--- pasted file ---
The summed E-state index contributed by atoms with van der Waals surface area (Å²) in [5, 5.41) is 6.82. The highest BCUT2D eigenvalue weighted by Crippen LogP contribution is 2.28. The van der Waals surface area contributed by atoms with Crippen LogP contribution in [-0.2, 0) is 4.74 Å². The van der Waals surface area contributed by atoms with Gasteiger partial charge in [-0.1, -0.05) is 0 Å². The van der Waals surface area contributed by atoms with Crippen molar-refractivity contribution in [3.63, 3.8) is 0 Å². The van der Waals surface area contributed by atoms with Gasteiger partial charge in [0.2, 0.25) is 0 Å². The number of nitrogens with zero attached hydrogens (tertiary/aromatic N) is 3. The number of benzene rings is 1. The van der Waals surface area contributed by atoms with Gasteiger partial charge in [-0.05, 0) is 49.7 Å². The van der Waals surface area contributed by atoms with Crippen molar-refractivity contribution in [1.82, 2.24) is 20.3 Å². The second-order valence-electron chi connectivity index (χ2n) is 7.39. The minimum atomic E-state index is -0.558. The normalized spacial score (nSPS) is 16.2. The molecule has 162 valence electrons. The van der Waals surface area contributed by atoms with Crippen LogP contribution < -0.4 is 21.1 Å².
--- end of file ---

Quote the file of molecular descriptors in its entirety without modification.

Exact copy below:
The summed E-state index contributed by atoms with van der Waals surface area (Å²) in [5, 5.41) is 6.82. The highest BCUT2D eigenvalue weighted by Crippen LogP contribution is 2.28. The van der Waals surface area contributed by atoms with Crippen LogP contribution in [-0.2, 0) is 4.74 Å². The van der Waals surface area contributed by atoms with Gasteiger partial charge in [-0.1, -0.05) is 0 Å². The van der Waals surface area contributed by atoms with Crippen molar-refractivity contribution in [3.63, 3.8) is 0 Å². The van der Waals surface area contributed by atoms with Gasteiger partial charge in [0.2, 0.25) is 0 Å². The number of nitrogens with zero attached hydrogens (tertiary/aromatic N) is 3. The number of benzene rings is 1. The van der Waals surface area contributed by atoms with Gasteiger partial charge in [-0.05, 0) is 49.7 Å². The van der Waals surface area contributed by atoms with Crippen molar-refractivity contribution in [1.82, 2.24) is 20.3 Å². The second-order valence-electron chi connectivity index (χ2n) is 7.39. The minimum atomic E-state index is -0.558. The normalized spacial score (nSPS) is 16.2. The molecule has 162 valence electrons. The van der Waals surface area contributed by atoms with Crippen LogP contribution < -0.4 is 21.1 Å².